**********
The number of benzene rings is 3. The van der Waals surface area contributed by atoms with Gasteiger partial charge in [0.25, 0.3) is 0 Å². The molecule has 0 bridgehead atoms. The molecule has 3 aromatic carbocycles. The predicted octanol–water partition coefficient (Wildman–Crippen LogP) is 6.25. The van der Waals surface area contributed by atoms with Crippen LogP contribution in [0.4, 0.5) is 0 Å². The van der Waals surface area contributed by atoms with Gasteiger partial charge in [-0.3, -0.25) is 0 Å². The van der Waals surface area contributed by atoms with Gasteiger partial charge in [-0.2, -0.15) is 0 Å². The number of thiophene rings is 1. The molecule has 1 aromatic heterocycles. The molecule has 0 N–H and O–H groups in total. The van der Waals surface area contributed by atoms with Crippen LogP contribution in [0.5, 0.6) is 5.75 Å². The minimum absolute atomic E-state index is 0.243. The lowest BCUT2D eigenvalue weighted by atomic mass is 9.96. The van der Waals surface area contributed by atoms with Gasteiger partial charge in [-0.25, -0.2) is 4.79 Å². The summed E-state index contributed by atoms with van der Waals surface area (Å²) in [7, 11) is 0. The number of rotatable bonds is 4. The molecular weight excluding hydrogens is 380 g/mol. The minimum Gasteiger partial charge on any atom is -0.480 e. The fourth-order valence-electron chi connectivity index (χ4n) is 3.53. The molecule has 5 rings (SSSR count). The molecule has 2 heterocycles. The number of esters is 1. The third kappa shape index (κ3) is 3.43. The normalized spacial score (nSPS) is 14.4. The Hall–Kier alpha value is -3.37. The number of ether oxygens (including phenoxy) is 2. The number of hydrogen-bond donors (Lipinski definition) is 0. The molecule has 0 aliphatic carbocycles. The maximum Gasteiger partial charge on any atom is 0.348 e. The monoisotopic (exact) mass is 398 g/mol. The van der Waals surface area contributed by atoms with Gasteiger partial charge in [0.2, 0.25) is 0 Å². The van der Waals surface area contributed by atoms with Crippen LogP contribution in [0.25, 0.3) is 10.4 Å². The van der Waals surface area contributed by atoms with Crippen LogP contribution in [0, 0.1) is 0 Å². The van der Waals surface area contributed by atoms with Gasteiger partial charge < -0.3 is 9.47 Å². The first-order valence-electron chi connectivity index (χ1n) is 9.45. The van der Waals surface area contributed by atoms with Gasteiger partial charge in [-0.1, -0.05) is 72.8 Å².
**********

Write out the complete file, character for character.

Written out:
The number of benzene rings is 3. The van der Waals surface area contributed by atoms with Gasteiger partial charge in [0.25, 0.3) is 0 Å². The molecule has 0 bridgehead atoms. The molecule has 3 aromatic carbocycles. The predicted octanol–water partition coefficient (Wildman–Crippen LogP) is 6.25. The van der Waals surface area contributed by atoms with Crippen LogP contribution in [0.4, 0.5) is 0 Å². The van der Waals surface area contributed by atoms with Gasteiger partial charge in [-0.3, -0.25) is 0 Å². The van der Waals surface area contributed by atoms with Gasteiger partial charge in [-0.2, -0.15) is 0 Å². The number of thiophene rings is 1. The molecule has 1 aromatic heterocycles. The molecule has 0 N–H and O–H groups in total. The van der Waals surface area contributed by atoms with Crippen LogP contribution in [0.5, 0.6) is 5.75 Å². The minimum absolute atomic E-state index is 0.243. The lowest BCUT2D eigenvalue weighted by atomic mass is 9.96. The van der Waals surface area contributed by atoms with Gasteiger partial charge in [-0.25, -0.2) is 4.79 Å². The summed E-state index contributed by atoms with van der Waals surface area (Å²) in [7, 11) is 0. The number of rotatable bonds is 4. The molecular weight excluding hydrogens is 380 g/mol. The minimum Gasteiger partial charge on any atom is -0.480 e. The fourth-order valence-electron chi connectivity index (χ4n) is 3.53. The molecule has 5 rings (SSSR count). The molecule has 2 heterocycles. The number of esters is 1. The third kappa shape index (κ3) is 3.43. The normalized spacial score (nSPS) is 14.4. The Hall–Kier alpha value is -3.37. The number of ether oxygens (including phenoxy) is 2. The number of hydrogen-bond donors (Lipinski definition) is 0. The molecule has 0 aliphatic carbocycles. The maximum Gasteiger partial charge on any atom is 0.348 e. The monoisotopic (exact) mass is 398 g/mol. The van der Waals surface area contributed by atoms with Gasteiger partial charge in [0.2, 0.25) is 0 Å². The van der Waals surface area contributed by atoms with Crippen LogP contribution in [0.25, 0.3) is 10.4 Å². The van der Waals surface area contributed by atoms with Crippen LogP contribution in [0, 0.1) is 0 Å². The van der Waals surface area contributed by atoms with Gasteiger partial charge < -0.3 is 9.47 Å². The first-order valence-electron chi connectivity index (χ1n) is 9.45. The van der Waals surface area contributed by atoms with Gasteiger partial charge in [-0.1, -0.05) is 72.8 Å².